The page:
Thursday, September 15, 2005

DR Congo set for more suffering

So what else is new. From the moment they achieved independance in 1960, The Democratic Republic of the Congo (aka Belgium Congo, Zaire) has been lumbered with corrupt and brutal leaders. It still has the resources to be a functioning and relatively prosperous state, but fate seems to have other plans.

Der Spiegel Online has a portrait of the newest butcher. As usual, the threat comes from the east, where most of the country's enormous resources are located. Also as usual, the cat's paw is Rwanda.
Africa's bloodiest war shows signs of flaring up once again. In eastern Congo, a brutal warlord is gathering his forces and has threatened to topple the government. Many see neighboring Rwanda behind the renewed saber-rattling.

Even for eastern Congo, General Laurent Nkunda is a brutal butcher. Last year, his
band of soldiers spent a week occupying the border town of Bukavu in South Kivu province, a region rich in natural resources. When Nkunda's killer gangs finally left the town, the shops in once-lively Bukavu had been looted and its streets were lined with corpses, the men massacred with machetes and countless women raped and then beaten to death. [...]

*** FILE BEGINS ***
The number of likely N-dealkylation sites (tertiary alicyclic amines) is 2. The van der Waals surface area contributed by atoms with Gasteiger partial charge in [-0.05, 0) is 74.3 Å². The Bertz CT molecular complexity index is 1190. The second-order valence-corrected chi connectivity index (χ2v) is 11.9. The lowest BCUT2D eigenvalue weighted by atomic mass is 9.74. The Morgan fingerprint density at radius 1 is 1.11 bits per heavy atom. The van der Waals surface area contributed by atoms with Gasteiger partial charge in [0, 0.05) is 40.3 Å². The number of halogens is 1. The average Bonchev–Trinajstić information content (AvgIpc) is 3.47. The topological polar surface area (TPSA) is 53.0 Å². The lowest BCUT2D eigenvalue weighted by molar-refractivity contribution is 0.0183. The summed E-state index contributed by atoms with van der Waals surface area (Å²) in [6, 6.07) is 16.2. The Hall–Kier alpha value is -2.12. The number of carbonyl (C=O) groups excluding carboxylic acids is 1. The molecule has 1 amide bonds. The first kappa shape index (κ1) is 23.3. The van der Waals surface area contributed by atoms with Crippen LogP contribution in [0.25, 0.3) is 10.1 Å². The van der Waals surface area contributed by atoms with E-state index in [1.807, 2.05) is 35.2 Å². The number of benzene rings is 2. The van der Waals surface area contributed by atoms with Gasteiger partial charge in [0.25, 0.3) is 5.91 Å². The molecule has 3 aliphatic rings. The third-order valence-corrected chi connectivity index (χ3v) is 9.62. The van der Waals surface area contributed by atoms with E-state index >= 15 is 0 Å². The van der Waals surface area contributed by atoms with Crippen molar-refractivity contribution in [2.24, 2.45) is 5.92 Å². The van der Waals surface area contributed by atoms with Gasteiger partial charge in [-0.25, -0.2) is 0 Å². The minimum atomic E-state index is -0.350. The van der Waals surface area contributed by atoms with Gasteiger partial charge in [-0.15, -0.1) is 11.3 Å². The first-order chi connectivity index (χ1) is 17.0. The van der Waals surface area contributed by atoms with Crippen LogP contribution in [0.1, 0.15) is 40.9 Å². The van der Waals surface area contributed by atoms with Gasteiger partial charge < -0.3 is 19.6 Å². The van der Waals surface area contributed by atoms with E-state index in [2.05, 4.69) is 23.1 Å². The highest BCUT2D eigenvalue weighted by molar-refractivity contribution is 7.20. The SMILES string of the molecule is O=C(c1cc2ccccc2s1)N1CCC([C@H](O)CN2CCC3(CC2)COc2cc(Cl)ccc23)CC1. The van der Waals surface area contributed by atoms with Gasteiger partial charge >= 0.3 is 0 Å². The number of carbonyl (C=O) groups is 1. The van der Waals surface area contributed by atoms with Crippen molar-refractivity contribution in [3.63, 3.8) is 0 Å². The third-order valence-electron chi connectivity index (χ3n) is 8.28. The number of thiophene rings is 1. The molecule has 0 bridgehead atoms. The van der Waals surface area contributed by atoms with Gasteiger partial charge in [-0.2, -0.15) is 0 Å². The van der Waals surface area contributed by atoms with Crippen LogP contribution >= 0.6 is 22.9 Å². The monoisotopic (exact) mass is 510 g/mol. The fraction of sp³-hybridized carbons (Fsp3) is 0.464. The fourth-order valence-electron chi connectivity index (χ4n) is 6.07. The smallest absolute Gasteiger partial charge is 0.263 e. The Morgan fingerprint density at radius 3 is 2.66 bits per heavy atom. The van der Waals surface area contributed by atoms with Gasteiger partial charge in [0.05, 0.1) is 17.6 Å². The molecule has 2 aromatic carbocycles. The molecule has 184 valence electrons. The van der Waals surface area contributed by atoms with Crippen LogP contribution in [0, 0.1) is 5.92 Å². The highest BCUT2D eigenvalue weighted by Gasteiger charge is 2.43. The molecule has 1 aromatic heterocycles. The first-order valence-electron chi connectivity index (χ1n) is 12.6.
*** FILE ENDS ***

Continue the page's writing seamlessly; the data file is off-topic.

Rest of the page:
Nkunda is said to have assembled more than a thousand soldiers in the town of Masisi in the North Kivu region. They speak the language of neighboring Rwanda and are descendants of that country's Tutsi ethnic group. And Nkunda -- a Tutsi himself -- has made no secret of what he intends to do with his army. [...]

Another wave of bloodshed in Congo would hardly be unexpected. Democratic elections -- the first in the history of this war-torn country -- were in fact scheduled to take place in Congo at the end of this year. But many of Congo's neighbors -- especially Rwanda, the much smaller neighboring country that already instigated the last two wars in Congo in 1996 and 1998 -- have no interest in such elections.Rwanda, after all, has profited handsomely from Congolese chaos. The exploitation of Congo's natural resources -- including coltan, gold, diamonds and tropical hardwoods -- has brought millions to the Rwandan capital Kigali. [...]

Meanwhile, in Kinshasa, the government is almost completely unable to meet the growing threat in eastern Congo. The Congolese army is on the verge of disintegrating. In the village of Mwesso, not far from an area where the Tutsi warlord has been gathering his army, the 53rd battalion of the Congolese army, which consists almost exclusively of Tutsis, has completely deserted. In Masisi, half of the army's regular units have already defected to the rebels -- and disarmed the other half before doing so. President Kabila also cannot expect much support from the remaining soldiers in his army, many of whom prefer plundering to playing soldier.
The upshot: more bloodshed, followed by hangwringing from the international community. I was extremely hopeful following the exile and death of Mobutu; I expected that the world would not allow the country to fall back into anarchy. Boy was I wrong.